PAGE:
Žižek v. Buddhism: who’s the subject?

LacanSubjectŽižek v. Buddhism: who’s the subject?

By Adrian J. Ivakhiv

This started out as a response to Slavoj Žižek’s recent talk at the University of Vermont on “Buddhism Naturalized,” but evolved into a consideration of subjectivity, which happened to be the topic of my next post in the pre-G (process-relational ecosophy-G) series. [Links at bottom.] So this can be considered part 1 of a 2-part series.

There are Western philosophers with a good understanding of Buddhism. Some of them are Buddhologists: longtime scholars of Buddhism, like Herbert Güenther, Jay Garfield, Kenneth Inada, Jin Park (the definition of “Western” gets a little blurry here), Brook Ziporyn, Stephen Batchelor, and others who are philosophers in their own right (if not necessarily academically sanctioned ones), and who have cut their teeth interpreting original Asian Buddhist texts.

Others have come to Buddhism through a side door: either by accident or through a logical extension of their own interests. Owen Flanagan is one of these, and his recent book The Bodhisattva’s Brain: Buddhism Naturalized provides a model for how an established analytic philosopher can develop a critical dialogue with a philosophical tradition that is foreign yet ancient, complex, and clearly worthy of comparative assessment.

Then there are those whose writing about Buddhism extends somewhat beyond what they know about it. In the past, this was excusable by the dearth of material for western commentators. Buddhist literature is voluminous — one might say it’s Himalayan in its voluminousness — and the fraction of what’s been translated into European languages is still comparatively small. But there is enough now to support full-time positions in Western universities for those who specialize in refined sub-areas of Buddhist studies. And with Buddhism alive and well now in the West and in the East, there is no end to what a Buddhist scholar can do.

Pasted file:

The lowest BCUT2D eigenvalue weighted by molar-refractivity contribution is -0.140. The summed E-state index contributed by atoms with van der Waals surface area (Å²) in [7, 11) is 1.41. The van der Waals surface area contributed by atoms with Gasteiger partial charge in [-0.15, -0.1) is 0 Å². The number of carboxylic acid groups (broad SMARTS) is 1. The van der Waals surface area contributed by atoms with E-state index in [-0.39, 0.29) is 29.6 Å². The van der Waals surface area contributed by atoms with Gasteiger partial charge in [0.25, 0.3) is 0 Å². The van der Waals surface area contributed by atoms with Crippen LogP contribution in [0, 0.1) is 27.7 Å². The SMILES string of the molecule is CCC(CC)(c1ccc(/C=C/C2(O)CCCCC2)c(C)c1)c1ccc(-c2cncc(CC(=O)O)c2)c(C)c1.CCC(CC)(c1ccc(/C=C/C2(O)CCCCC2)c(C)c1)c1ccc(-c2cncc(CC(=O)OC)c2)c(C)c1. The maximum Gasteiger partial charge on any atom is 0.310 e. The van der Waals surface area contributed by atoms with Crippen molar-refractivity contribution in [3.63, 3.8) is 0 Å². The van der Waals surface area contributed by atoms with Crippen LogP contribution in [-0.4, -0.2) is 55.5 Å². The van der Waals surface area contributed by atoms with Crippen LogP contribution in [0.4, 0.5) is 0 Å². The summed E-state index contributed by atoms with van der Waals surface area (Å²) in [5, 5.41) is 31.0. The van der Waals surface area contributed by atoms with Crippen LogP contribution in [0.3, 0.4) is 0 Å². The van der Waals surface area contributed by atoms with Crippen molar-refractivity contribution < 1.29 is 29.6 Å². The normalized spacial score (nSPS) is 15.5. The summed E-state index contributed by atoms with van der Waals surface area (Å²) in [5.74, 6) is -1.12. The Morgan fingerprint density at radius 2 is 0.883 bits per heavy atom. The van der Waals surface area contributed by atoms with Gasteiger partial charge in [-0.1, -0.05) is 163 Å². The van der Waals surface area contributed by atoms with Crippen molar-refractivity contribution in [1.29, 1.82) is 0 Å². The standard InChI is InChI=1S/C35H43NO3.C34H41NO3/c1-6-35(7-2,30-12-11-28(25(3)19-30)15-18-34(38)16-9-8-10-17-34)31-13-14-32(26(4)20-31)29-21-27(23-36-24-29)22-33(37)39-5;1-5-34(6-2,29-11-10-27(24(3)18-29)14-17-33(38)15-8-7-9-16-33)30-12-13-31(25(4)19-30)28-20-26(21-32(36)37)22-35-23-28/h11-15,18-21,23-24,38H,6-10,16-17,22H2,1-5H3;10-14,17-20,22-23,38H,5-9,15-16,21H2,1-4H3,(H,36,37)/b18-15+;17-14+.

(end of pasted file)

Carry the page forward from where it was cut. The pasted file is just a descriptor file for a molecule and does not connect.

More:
Where does Slavoj Žižek fit into this continuum? Continue reading “Žižek v. Buddhism: who’s the subject?”

Slavoj Žižek: From Western Marxism to Western Buddhism

Whatever you may think of Slavoj Žižek (people seem to either love him or hate him) his points about western Buddhism’s complicity in what is arguably a rabid capitalistic system are not easily dismissed. Might he be right in his contention that Buddhism, as it is practiced in the West, “is establishing itself as the hegemonic ideology of global capitalism”? Certainly, I have seen no Buddhist response to his claims that even approaches the intelligence and care which Žižek brings to the matter.

In addition to the issue of Buddhism’s role in inuring people to a destructive form of capitalism, I hope we will all give sustained thought to the issue of fetishism. I mean here the imbuing onto objects a power and potency that they do not possess. Would Buddhism, as yet one of countless offspring of western “spirituality,” be the multi-billion dollar enterprise that I suspect it is if not for western Buddhists’ propensity to fetishize–to some extent, at least–its practices, teachers, texts, and ritual paraphernalia? Can we give it some serious thought? I, for my part, will revisit this topic from time to time. Here is Žižek’s piece. Continue reading “Slavoj Žižek: From Western Marxism to Western Buddhism”